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World-Systems Analysis: An Introduction 7/28/04 Edition
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Top Customer Reviews
Yet while Systems Analysis was enjoying its moment in the Sun, academic scholars from every discipline tried to adapt Systems Analysis to their particular discipline. Which brings us to Immanuel Wallerstein and his book "World Systems Analysis." Wallerstein has postulated that a world wide system could be described as a "Capitalist World Economy" and that system could be analyzed in accordance with the principles of systems analysis. Several things need to be noted at this point. First, `Capitalist World Economy' is in itself not a pejorative term, but simply describes a very specific kind of economic system. Second this term which Wallerstein insists on using really is more widely known under the rubric of "Globalization" which indeed can be studied by means of systems analysis. To his great credit Wallerstein has spent the last thirty years studying and refining the application of systems analysis methodology to worldwide problems.Read more ›
The big eye-opener for me was that "World Systems" is NOT the same as Whole Systems. World Systems is entirely anthropomorphic and addresses the inter-relationships among forms of human organization, with the state and the marketplace/capitalism being the primary focus.
This is a 2004 work in its 5th printing, the author is a giant in his field that I am surprised to learn of so late (I am 57 years old with multiple graduate degrees), and therefore this overview is a most welcome work in my reading. The World Systems work originated in the 1970's concurrently with the Whole Systems work of Buckminster Fuller, the Meadows, and Robert Ackoff.
The heart of the book is found on page 88 after a very fine lead-up that explains the three competing human ideologies of conservativism, liberalism, and radicalism (anti-system).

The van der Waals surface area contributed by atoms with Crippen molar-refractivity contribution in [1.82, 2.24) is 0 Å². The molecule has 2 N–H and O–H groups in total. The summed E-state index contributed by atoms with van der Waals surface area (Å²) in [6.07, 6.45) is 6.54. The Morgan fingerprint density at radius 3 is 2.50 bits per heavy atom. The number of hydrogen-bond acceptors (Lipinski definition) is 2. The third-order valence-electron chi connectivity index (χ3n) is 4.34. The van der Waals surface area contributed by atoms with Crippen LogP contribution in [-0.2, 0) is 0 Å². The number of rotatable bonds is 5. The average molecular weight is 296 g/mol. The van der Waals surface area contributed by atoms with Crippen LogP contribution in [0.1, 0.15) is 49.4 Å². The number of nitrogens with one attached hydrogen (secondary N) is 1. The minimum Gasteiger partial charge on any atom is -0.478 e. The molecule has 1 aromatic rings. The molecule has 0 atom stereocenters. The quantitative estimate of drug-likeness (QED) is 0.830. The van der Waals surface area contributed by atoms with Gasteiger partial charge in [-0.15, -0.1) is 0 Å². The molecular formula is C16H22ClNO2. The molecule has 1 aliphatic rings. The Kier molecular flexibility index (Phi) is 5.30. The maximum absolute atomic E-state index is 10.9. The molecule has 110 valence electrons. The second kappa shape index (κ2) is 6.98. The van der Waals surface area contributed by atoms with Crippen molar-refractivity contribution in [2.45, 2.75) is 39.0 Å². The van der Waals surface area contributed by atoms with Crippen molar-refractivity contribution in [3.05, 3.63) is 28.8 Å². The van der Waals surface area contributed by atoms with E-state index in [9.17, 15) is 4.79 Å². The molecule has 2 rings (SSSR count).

QUOTE: "The key element of the debate is the degree to which any social system, in this case the future one we are constructing, will lean in one direction or the other on two long-standing central issues of social organization--liberty and equality--issues that are more closely intertwined than social though in the modern world-system has been willing to assert.Read more ›
"Part of the problem is that we have studied these phenomena in separate boxes to which we have given special names - politics, economics, the social structure, culture - without seeing that these boxes are constructs more of our imagination than of reality. The phenomena dealt with in these separate boxes are so closely intermeshed that each presumes the other, each affects the other, each is incomprehensible without taking into account the other boxes.
World-systems analysis meant first of all the substitution of a unit of analysis called the 'world-system' for the standard unit of analysis, which was the national state. On the whole, historians had been analyzing national histories, economists national economies, political scientists national political structures, and sociologists national societies. World-systems analysts raised a skeptical eyebrow, questioning whether any of these objects of study really existed... they substituted 'historical systems' [for these objects].
[The] world-economy was said to be marked by an axial division of labor between core-like production processes and peripheral production processes, which resulted in an unequal exchange favoring those involved in core-like production processes. Since such processes tended to group together in particular countries, one could use a shorthand language by talking of core and peripheral zones" or of core, peripheral, and semiperipheral states depending on the types of production processes predominant in each particular state.Read more ›
Most Recent Customer Reviews
Call me ignorant, but after reading the entirety of this book, I felt no more enlightened than before. Yes, I freely admit that I read this because it was required for a class. Read morePublished 7 months ago by G.R.
Wallerstein is an important read for World History. Groundbreaking theoretical work.Published 9 months ago by Karl Krotke
A good intro to world systems analysis in a brief space.Published 11 months ago by Donald F. Donahue
World-Systems Analysis: An Introduction is a very well written, deliciously logical presentation of the theory by its leading authority and as such is a must have/must read to... Read morePublished 18 months ago by Mario de Vivo
Good introduction to the theory by the originator. Not a long book.Published 23 months ago by John Fowler
This book is a solid introduction to Wallerstein's version of "World-Systems Analysis" which is a way of approaching political-economy that inherits quite a bit of the... Read morePublished on July 10, 2014 by C. D. Varn
This summary is brief but effective. I try to turn all my friends onto World System Analysis, because it puts economics in social context, which makes more sense for our world. Read morePublished on May 29, 2014 by Rebecca